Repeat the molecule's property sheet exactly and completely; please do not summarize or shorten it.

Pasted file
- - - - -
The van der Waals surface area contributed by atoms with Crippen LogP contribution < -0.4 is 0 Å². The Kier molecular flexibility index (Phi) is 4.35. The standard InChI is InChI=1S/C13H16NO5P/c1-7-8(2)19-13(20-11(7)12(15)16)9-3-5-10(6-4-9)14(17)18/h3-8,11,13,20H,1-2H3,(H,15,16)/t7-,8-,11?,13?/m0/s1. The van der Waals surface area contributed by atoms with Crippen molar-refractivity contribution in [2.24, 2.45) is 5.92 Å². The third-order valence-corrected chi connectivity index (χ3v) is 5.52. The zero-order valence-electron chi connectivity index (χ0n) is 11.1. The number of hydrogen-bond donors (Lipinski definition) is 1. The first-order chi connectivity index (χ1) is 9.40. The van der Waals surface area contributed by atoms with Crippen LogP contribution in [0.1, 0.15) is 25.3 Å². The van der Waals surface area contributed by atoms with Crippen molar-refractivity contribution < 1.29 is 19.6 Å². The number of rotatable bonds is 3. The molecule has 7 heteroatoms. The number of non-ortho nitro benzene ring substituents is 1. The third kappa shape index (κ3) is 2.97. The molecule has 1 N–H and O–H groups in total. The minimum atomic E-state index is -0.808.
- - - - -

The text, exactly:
The van der Waals surface area contributed by atoms with Crippen LogP contribution < -0.4 is 0 Å². The Kier molecular flexibility index (Phi) is 4.35. The standard InChI is InChI=1S/C13H16NO5P/c1-7-8(2)19-13(20-11(7)12(15)16)9-3-5-10(6-4-9)14(17)18/h3-8,11,13,20H,1-2H3,(H,15,16)/t7-,8-,11?,13?/m0/s1. The van der Waals surface area contributed by atoms with Crippen molar-refractivity contribution in [2.24, 2.45) is 5.92 Å². The third-order valence-corrected chi connectivity index (χ3v) is 5.52. The zero-order valence-electron chi connectivity index (χ0n) is 11.1. The number of hydrogen-bond donors (Lipinski definition) is 1. The first-order chi connectivity index (χ1) is 9.40. The van der Waals surface area contributed by atoms with Crippen LogP contribution in [0.1, 0.15) is 25.3 Å². The van der Waals surface area contributed by atoms with Crippen molar-refractivity contribution < 1.29 is 19.6 Å². The number of rotatable bonds is 3. The molecule has 7 heteroatoms. The number of non-ortho nitro benzene ring substituents is 1. The third kappa shape index (κ3) is 2.97. The molecule has 1 N–H and O–H groups in total. The minimum atomic E-state index is -0.808.